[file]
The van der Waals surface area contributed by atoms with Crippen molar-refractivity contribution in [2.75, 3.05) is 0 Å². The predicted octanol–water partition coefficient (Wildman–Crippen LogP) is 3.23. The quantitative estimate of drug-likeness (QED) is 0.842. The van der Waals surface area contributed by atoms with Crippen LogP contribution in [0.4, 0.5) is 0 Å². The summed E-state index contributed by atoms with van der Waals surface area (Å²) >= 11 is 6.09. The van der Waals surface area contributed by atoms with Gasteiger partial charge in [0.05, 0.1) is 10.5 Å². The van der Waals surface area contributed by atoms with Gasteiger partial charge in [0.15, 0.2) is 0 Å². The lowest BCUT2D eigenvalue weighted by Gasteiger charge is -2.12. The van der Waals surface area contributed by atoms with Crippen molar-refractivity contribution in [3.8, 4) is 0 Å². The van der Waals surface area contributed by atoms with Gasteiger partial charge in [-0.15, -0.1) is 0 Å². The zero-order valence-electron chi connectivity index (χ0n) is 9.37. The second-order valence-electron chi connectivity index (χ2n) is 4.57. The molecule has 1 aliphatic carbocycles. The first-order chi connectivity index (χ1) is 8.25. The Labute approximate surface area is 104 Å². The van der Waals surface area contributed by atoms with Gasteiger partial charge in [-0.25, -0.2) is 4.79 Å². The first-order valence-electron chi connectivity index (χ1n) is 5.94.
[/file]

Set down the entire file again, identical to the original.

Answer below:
The van der Waals surface area contributed by atoms with Crippen molar-refractivity contribution in [2.75, 3.05) is 0 Å². The predicted octanol–water partition coefficient (Wildman–Crippen LogP) is 3.23. The quantitative estimate of drug-likeness (QED) is 0.842. The van der Waals surface area contributed by atoms with Crippen LogP contribution in [0.4, 0.5) is 0 Å². The summed E-state index contributed by atoms with van der Waals surface area (Å²) >= 11 is 6.09. The van der Waals surface area contributed by atoms with Gasteiger partial charge in [0.05, 0.1) is 10.5 Å². The van der Waals surface area contributed by atoms with Gasteiger partial charge in [0.15, 0.2) is 0 Å². The lowest BCUT2D eigenvalue weighted by Gasteiger charge is -2.12. The van der Waals surface area contributed by atoms with Crippen molar-refractivity contribution in [3.8, 4) is 0 Å². The van der Waals surface area contributed by atoms with Gasteiger partial charge in [-0.15, -0.1) is 0 Å². The zero-order valence-electron chi connectivity index (χ0n) is 9.37. The second-order valence-electron chi connectivity index (χ2n) is 4.57. The molecule has 1 aliphatic carbocycles. The first-order chi connectivity index (χ1) is 8.25. The Labute approximate surface area is 104 Å². The van der Waals surface area contributed by atoms with Gasteiger partial charge in [-0.25, -0.2) is 4.79 Å². The first-order valence-electron chi connectivity index (χ1n) is 5.94.